Welcome to week 26 of Fifty States of New Recipe Tuesday. This week we welcome the state of Michigan, who joined the union on January 26, 1837. Michigan is divided into two land areas, known as the Upper and Lower Peninsulas. The Mackinaw Bridge connects the Upper Peninsula to the rest of the state, and is one of the world’s longest suspension bridges, spanning five miles.
First, I apologize for not posting a new recipe last week. Wait, I actually am not sorry that I missed last Tuesday, because I was on vacation in beautiful Lake Tahoe with my family. What a gorgeous place on this planet. There is not a whole lot to dislike about Lake Tahoe, unless you hate snow. I happen to love snow, and even got back into a pair of skis and hit the slopes after 30 years.
Lake Tahoe from the Heavenly Gondola.
And traveling makes me remember a family trip I took with my parents and sister to Michigan when I was 10 or 11. We were a camping family, so it was all about packing up the trailer and the long ride to wherever we were headed. This particular summer trip took us to a number of places, but I specifically remember Michigan because we visited the Henry Ford museum in Dearborn and the Kellogg factory in Battle Creek. I actually just spent the last ½ hour looking for a picture of my sister and me standing in front of a statue of Tony the Tiger. Couldn’t find it for the life of me. But it would have looked sort of like this shot of the building with a statue in front of it and two 70s styled girls smiling away. I think we got little boxes of cereal after the tour. Probably Sugar Frosted Flakes, because we didn’t deny the sugar back then. What fun.
Now Michigan has had some rough times in recent history, and Detroit is no longer the first place you think when someone mentions cars, but it is known as the car capitol of the world. It is also the birthplace of Motown, where some of the best music ever was created. Back to my childhood… Jackson Five anyone?
So although I have never been back to Michigan since my childhood, I do have a warm fuzzy spot for the state and it was fun to look back on my younger days while searching for a new recipe this week.
On to food. This state’s recipe sort of fell in my lap several weeks ago and I stopped looking as soon as I read about it. It is from the Upper Peninsula and it is called the Michigan Pasty. I was taught that the proper pronunciation is PASS-TEE, and they actually are linked back to the Cornish Pasty from Cornwall England, dating back to the 1700 – 1800s. They were a popular lunch item, as they were potable and would keep pockets warm for several hours. They could be reheated on the blade of a shovel over a fire, or even eaten cold. The Michigan version arrived with Cornish immigrants who worked in the Northern Michigan copper mines.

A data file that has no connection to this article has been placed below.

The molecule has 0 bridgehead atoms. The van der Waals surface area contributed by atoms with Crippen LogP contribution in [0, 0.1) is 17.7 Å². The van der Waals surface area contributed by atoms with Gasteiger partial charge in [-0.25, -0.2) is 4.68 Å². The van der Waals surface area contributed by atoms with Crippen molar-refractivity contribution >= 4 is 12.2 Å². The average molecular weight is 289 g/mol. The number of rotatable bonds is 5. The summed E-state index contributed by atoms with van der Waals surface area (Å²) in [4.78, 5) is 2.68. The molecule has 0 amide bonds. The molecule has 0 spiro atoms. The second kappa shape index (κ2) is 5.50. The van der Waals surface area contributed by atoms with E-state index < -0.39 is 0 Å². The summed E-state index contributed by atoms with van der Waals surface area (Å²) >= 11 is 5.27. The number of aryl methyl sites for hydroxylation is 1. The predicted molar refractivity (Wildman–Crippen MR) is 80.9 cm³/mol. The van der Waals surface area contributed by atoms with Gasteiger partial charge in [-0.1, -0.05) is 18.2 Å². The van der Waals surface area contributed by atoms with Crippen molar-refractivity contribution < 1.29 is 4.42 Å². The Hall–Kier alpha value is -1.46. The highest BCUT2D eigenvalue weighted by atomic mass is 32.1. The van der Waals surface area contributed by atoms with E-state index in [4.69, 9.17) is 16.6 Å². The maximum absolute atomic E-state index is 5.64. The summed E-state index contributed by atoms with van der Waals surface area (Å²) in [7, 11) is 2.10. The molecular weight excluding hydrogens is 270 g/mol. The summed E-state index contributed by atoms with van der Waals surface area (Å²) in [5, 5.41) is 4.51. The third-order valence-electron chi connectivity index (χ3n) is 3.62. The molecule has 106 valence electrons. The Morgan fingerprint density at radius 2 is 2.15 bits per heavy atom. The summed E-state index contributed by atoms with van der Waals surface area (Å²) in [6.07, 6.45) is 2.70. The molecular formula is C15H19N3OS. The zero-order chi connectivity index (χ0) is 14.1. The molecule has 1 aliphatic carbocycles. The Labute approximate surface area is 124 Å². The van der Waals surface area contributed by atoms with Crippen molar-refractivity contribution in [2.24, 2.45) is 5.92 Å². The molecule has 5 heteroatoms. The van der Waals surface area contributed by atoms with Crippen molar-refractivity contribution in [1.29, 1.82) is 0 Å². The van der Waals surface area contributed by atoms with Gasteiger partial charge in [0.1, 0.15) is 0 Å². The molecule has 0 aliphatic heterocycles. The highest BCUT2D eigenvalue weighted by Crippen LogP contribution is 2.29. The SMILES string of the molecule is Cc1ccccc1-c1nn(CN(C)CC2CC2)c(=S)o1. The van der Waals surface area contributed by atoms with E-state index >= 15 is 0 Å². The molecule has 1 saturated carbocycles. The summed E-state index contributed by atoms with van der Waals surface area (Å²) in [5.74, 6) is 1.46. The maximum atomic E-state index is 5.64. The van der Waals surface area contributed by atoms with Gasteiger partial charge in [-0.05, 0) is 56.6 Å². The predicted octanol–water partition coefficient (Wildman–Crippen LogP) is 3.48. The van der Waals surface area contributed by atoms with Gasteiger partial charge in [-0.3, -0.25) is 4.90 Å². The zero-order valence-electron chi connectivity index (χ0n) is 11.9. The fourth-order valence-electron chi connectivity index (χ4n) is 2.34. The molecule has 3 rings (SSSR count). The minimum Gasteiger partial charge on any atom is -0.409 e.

They take a bit of work, but they were not hard to make. The end result is a hearty meat pie, with a flaky crust and a tasty filling. I was surprised that the only seasonings were salt and pepper, but the root vegetables flavored everything nicely and there really is no need for anything else. The recipe makes 5-6 Pasties, and one is very filling. Josh thought they were really good, and is probably going to take one for lunch tomorrow. A real winner of a dish, I give this a solid A. I would make these again.
Thanks Michigan! It was a nice walk down memory lane for me, and a mighty fine dish too. See you next time in Florida!
Recipe for Michigan Pasties (adapted from theyoopergirl.com)
For the crust
3 cups flour
¾ cups Crisco shortening
½ cup unsalted butter, chilled
½ cup cold water
1 tsp salt
For the filling
1 ½ pounds ground beef (I used 85/15)
4 cups of 1/2 inch cubed peeled potatoes
1 cup of 1/4 inch chopped onions
1/2 cup of 1/4 inch chopped rutabagas
1/2 cup of finely chopped carrots
2 tsp salt
1/2 tsp pepper
Mix the flour and salt in a large bowl. Cut in the shortening and butter with a pastry blender until it resembles pea sized crumbs. Add in the water all at once and mix with your hands until you have a clump of dough. Do not over mix it or your crust will be tough. If it is too wet, add in a little bit of flour to make it pliable and soft, if needed. Divide the dough into 6 equal size balls and refrigerate until ready to use.
In another large bowl, add in all the chopped veggies. Add in the meat, salt, and pepper, and mix it all together with your hands.
Flour a cutting board. Take out the first ball of dough and roll it out, about 1/4 thick. Try to make it in an oval shape.
Take a 1 cup measure of the uncooked meat filling and place it on one side of the dough. Dampen the edge, then fold it over with your hands and crimp the edges so they don’t come apart.
Repeat for the rest of the pasties and place on a baking sheet lined with parchment paper or Silipat. Bake in a 375°F oven for 45-50 minutes. Eat immediately or let cool and store in refrigerator.